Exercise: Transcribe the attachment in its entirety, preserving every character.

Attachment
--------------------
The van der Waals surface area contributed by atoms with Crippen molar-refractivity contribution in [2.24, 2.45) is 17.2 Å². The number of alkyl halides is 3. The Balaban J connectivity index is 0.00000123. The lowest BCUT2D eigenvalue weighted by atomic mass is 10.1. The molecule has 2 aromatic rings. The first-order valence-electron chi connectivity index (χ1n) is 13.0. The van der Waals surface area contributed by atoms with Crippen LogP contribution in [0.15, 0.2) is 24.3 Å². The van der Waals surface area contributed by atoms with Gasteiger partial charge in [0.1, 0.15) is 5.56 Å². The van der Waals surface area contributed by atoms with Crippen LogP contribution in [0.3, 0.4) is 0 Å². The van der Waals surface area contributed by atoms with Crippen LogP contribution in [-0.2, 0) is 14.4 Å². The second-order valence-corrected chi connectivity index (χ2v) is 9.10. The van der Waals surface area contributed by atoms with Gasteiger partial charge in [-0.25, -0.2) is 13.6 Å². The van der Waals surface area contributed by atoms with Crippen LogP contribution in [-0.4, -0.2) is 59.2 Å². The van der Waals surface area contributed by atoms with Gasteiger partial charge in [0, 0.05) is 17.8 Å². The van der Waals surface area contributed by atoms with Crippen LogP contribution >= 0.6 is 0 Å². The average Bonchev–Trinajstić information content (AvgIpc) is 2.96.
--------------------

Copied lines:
The van der Waals surface area contributed by atoms with Crippen molar-refractivity contribution in [2.24, 2.45) is 17.2 Å². The number of alkyl halides is 3. The Balaban J connectivity index is 0.00000123. The lowest BCUT2D eigenvalue weighted by atomic mass is 10.1. The molecule has 2 aromatic rings. The first-order valence-electron chi connectivity index (χ1n) is 13.0. The van der Waals surface area contributed by atoms with Crippen LogP contribution in [0.15, 0.2) is 24.3 Å². The van der Waals surface area contributed by atoms with Gasteiger partial charge in [0.1, 0.15) is 5.56 Å². The van der Waals surface area contributed by atoms with Crippen LogP contribution in [0.3, 0.4) is 0 Å². The van der Waals surface area contributed by atoms with Crippen LogP contribution in [-0.2, 0) is 14.4 Å². The second-order valence-corrected chi connectivity index (χ2v) is 9.10. The van der Waals surface area contributed by atoms with Gasteiger partial charge in [-0.25, -0.2) is 13.6 Å². The van der Waals surface area contributed by atoms with Crippen LogP contribution in [-0.4, -0.2) is 59.2 Å². The van der Waals surface area contributed by atoms with Gasteiger partial charge in [0, 0.05) is 17.8 Å². The van der Waals surface area contributed by atoms with Crippen LogP contribution >= 0.6 is 0 Å². The average Bonchev–Trinajstić information content (AvgIpc) is 2.96.